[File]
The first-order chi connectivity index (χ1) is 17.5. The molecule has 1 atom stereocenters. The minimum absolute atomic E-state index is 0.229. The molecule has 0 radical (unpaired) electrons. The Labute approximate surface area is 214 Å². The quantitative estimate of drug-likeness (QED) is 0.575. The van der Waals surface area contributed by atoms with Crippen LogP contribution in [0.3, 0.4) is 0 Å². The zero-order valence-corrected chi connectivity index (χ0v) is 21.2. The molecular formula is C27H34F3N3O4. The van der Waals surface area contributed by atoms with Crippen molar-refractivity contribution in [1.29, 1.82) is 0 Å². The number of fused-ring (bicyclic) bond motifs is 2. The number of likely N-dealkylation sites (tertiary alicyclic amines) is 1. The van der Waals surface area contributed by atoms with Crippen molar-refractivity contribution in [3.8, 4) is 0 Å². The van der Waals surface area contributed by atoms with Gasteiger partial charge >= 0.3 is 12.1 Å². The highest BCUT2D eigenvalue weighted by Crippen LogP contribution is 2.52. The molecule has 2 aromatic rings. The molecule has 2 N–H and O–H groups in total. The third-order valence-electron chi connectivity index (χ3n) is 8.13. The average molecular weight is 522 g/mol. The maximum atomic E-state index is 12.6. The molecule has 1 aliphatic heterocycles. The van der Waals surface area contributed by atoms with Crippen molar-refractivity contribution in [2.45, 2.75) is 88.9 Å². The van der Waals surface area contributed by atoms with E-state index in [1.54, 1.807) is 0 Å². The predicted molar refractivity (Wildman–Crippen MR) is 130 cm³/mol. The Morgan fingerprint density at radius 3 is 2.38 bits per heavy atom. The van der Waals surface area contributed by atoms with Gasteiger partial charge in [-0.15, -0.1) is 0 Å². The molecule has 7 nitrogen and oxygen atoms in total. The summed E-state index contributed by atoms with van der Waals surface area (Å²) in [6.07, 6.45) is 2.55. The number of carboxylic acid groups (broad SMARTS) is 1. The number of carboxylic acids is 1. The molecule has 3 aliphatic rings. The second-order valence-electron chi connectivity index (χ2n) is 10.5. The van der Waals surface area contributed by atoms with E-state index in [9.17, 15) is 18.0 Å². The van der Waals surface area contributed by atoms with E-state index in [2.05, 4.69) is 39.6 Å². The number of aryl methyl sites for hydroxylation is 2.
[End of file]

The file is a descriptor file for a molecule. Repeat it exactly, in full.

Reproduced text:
The first-order chi connectivity index (χ1) is 17.5. The molecule has 1 atom stereocenters. The minimum absolute atomic E-state index is 0.229. The molecule has 0 radical (unpaired) electrons. The Labute approximate surface area is 214 Å². The quantitative estimate of drug-likeness (QED) is 0.575. The van der Waals surface area contributed by atoms with Crippen LogP contribution in [0.3, 0.4) is 0 Å². The zero-order valence-corrected chi connectivity index (χ0v) is 21.2. The molecular formula is C27H34F3N3O4. The van der Waals surface area contributed by atoms with Crippen molar-refractivity contribution in [1.29, 1.82) is 0 Å². The number of fused-ring (bicyclic) bond motifs is 2. The number of likely N-dealkylation sites (tertiary alicyclic amines) is 1. The van der Waals surface area contributed by atoms with Crippen molar-refractivity contribution in [3.8, 4) is 0 Å². The van der Waals surface area contributed by atoms with Gasteiger partial charge >= 0.3 is 12.1 Å². The highest BCUT2D eigenvalue weighted by Crippen LogP contribution is 2.52. The molecule has 2 aromatic rings. The molecule has 2 N–H and O–H groups in total. The third-order valence-electron chi connectivity index (χ3n) is 8.13. The average molecular weight is 522 g/mol. The maximum atomic E-state index is 12.6. The molecule has 1 aliphatic heterocycles. The van der Waals surface area contributed by atoms with Crippen molar-refractivity contribution in [2.45, 2.75) is 88.9 Å². The van der Waals surface area contributed by atoms with E-state index in [1.54, 1.807) is 0 Å². The predicted molar refractivity (Wildman–Crippen MR) is 130 cm³/mol. The Morgan fingerprint density at radius 3 is 2.38 bits per heavy atom. The van der Waals surface area contributed by atoms with Gasteiger partial charge in [-0.15, -0.1) is 0 Å². The molecule has 7 nitrogen and oxygen atoms in total. The summed E-state index contributed by atoms with van der Waals surface area (Å²) in [6.07, 6.45) is 2.55. The number of carboxylic acid groups (broad SMARTS) is 1. The number of carboxylic acids is 1. The molecule has 3 aliphatic rings. The second-order valence-electron chi connectivity index (χ2n) is 10.5. The van der Waals surface area contributed by atoms with E-state index in [9.17, 15) is 18.0 Å². The van der Waals surface area contributed by atoms with E-state index in [2.05, 4.69) is 39.6 Å². The number of aryl methyl sites for hydroxylation is 2.